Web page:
By Jack Fink, CBS 11 News

DFW AIRPORT (CBSDFW.COM) – It may be the most dreaded thing about traveling: getting through airport security.

Frequent flyers tell say they do not enjoy any part of it, saying it can be a pain.

But records CBS 11 uncovered show more and more people going through the checkpoints are breaking state law.  They’re carrying guns, knives, and other weapons — which is a felony.

“It’s a crime and people ought to be prosecuted for their crimes” says one traveler.

Last April, Lewisville businessman Chris McLucas says he realized there was a problem when his carry-on was moving slowly through the checkpoint. “Next thing I know, I’ve got a couple of officers behind me saying do you own a hand gun?”

TSA agents found a gun in his bag. “They handcuffed me right there.”

McLucas is not alone.  DFW airport records show the number of people arrested for carrying guns, knives, and other weapons through the checkpoints has more than doubled in just two years:  From 26 in 2007 to 64 last year.

And so far this year, police have already arrested 61 people, including McLucas. “It was a mistake, I didn’t realize it was in my bag.”

A.J. Irwin is a retired federal immigration agent, and now a private investigator. He calls having a weapon in your bag irresponsible.

He says carrying weapons into the airport is a potential security threat. “That firearm if it’s loaded, if there’s ammunition close by, is dangerous in any setting.”

And it’s not just arrests that are up.  The number of weapons seized at DFW checkpoints has also more than doubled:  From 44 in 2007 to 102 in 2009

And we’re on track surpass that number in 2010.

The airport destroyed many weapons just last week because no one claimed them. They included a .38 special, a 9mm, a .22 caliber revolver and a variety of knives.

Tarrant County District Attorney Joe Shannon is concerned about travelers being caught with weapons inside the airport’s secured area. “That could well be a public safety problem. I don’t want to fly with somebody that’s carrying a weapon unless he’s a law enforcement officer.”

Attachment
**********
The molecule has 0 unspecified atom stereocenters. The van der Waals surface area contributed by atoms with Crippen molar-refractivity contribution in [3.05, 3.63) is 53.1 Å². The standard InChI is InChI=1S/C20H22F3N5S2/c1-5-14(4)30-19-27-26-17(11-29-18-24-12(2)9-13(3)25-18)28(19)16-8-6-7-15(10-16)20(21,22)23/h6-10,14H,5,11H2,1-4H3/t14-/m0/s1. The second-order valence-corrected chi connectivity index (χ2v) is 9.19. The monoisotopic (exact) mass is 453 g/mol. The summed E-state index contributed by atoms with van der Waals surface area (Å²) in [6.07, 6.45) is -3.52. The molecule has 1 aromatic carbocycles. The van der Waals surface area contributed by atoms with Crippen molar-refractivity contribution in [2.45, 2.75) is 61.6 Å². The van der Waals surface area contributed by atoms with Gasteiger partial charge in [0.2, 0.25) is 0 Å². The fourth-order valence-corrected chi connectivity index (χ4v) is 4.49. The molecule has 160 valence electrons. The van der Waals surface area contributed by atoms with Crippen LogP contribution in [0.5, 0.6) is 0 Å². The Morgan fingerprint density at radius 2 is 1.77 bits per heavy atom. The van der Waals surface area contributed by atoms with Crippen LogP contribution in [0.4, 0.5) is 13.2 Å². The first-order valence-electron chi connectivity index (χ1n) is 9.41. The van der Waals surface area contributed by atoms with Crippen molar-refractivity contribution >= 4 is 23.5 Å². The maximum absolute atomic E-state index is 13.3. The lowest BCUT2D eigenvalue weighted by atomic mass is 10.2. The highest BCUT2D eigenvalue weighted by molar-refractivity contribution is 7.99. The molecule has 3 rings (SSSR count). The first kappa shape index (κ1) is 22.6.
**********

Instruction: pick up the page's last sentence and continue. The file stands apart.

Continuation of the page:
CBS 11 was surprised to learn that most people who are arrested for carrying weapons through the checkpoints are not prosecuted — and those who are, face misdemeanor, not felony charges.

Airport records CBS 11 obtained show of the 96 prohibited weapons cases DFW Airport submitted to both Tarrant and Dallas County prosecutors, there were only six people convicted — and most were for misdemeanor, not felony charges.

Shannon says the biggest hurdle they face in prosecuting people is the state law itself.  It requires prosecutors to prove people intentionally, knowingly or recklessly brought the guns to the checkpoints. “I haven’t seen a report where somebody says ‘yeah, I knew it was in there, but I decided to try it anyway.’ They always say ‘I didn’t know.’”

Shannon says state lawmakers need to change the law, by reducing the standard of proof needed to prosecute. “We can’t afford to have people carrying these weapons into prohibited places.”

So Shannon says his office prosecutes those people who carry handguns through the checkpoints who don’t have a permit to carry a concealed gun.

Those who do, like Chris McLucas, aren’t charged. “An honest mistake is an honest mistake” says Shannon.

McLucas says prosecutors made it clear he won’t get a second chance.  If it happens again, he’ll go to jail.

He also did get his gun back.  He paid the TSA a $500 fine.  The maximum penalty is $10,000 per violation.

So why are more people bringing weapons to the airport?

Experts say two factors come to mind:  People let their guard down now, nine years after the September 11th attacks, and state records show dramatic increases in the number of people who’ve obtained concealed handgun licenses from 288,909 in 2007 to 402,914 last year.

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